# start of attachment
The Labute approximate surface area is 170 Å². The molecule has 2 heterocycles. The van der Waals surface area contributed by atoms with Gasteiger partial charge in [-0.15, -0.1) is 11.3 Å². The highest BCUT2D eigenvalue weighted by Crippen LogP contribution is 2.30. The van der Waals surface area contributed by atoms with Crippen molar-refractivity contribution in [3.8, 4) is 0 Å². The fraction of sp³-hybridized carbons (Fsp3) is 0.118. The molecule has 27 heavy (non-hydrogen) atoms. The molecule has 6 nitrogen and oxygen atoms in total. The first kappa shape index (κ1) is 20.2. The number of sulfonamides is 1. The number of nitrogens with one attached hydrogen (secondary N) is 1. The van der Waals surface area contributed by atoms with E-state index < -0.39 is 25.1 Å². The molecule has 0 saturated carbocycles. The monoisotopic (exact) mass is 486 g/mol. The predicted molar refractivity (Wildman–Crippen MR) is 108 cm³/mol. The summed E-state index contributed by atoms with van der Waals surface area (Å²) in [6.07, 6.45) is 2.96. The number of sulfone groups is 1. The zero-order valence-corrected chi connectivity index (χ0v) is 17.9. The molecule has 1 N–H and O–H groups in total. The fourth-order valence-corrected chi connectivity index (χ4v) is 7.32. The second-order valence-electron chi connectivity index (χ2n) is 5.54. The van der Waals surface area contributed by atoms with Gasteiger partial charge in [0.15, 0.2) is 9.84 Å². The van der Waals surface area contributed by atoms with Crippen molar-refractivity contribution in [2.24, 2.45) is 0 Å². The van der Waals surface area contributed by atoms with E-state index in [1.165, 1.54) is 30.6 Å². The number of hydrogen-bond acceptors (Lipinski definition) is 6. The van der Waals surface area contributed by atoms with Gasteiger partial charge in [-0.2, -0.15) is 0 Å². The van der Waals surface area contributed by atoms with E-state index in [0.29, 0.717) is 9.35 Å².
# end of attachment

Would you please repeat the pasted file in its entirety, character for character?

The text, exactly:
The Labute approximate surface area is 170 Å². The molecule has 2 heterocycles. The van der Waals surface area contributed by atoms with Gasteiger partial charge in [-0.15, -0.1) is 11.3 Å². The highest BCUT2D eigenvalue weighted by Crippen LogP contribution is 2.30. The van der Waals surface area contributed by atoms with Crippen molar-refractivity contribution in [3.8, 4) is 0 Å². The fraction of sp³-hybridized carbons (Fsp3) is 0.118. The molecule has 27 heavy (non-hydrogen) atoms. The molecule has 6 nitrogen and oxygen atoms in total. The first kappa shape index (κ1) is 20.2. The number of sulfonamides is 1. The number of nitrogens with one attached hydrogen (secondary N) is 1. The van der Waals surface area contributed by atoms with E-state index < -0.39 is 25.1 Å². The molecule has 0 saturated carbocycles. The monoisotopic (exact) mass is 486 g/mol. The predicted molar refractivity (Wildman–Crippen MR) is 108 cm³/mol. The summed E-state index contributed by atoms with van der Waals surface area (Å²) in [6.07, 6.45) is 2.96. The number of sulfone groups is 1. The zero-order valence-corrected chi connectivity index (χ0v) is 17.9. The molecule has 1 N–H and O–H groups in total. The fourth-order valence-corrected chi connectivity index (χ4v) is 7.32. The second-order valence-electron chi connectivity index (χ2n) is 5.54. The van der Waals surface area contributed by atoms with Gasteiger partial charge in [0.15, 0.2) is 9.84 Å². The van der Waals surface area contributed by atoms with Crippen molar-refractivity contribution in [2.24, 2.45) is 0 Å². The van der Waals surface area contributed by atoms with E-state index in [1.165, 1.54) is 30.6 Å². The number of hydrogen-bond acceptors (Lipinski definition) is 6. The van der Waals surface area contributed by atoms with Gasteiger partial charge in [-0.2, -0.15) is 0 Å². The van der Waals surface area contributed by atoms with E-state index in [0.29, 0.717) is 9.35 Å².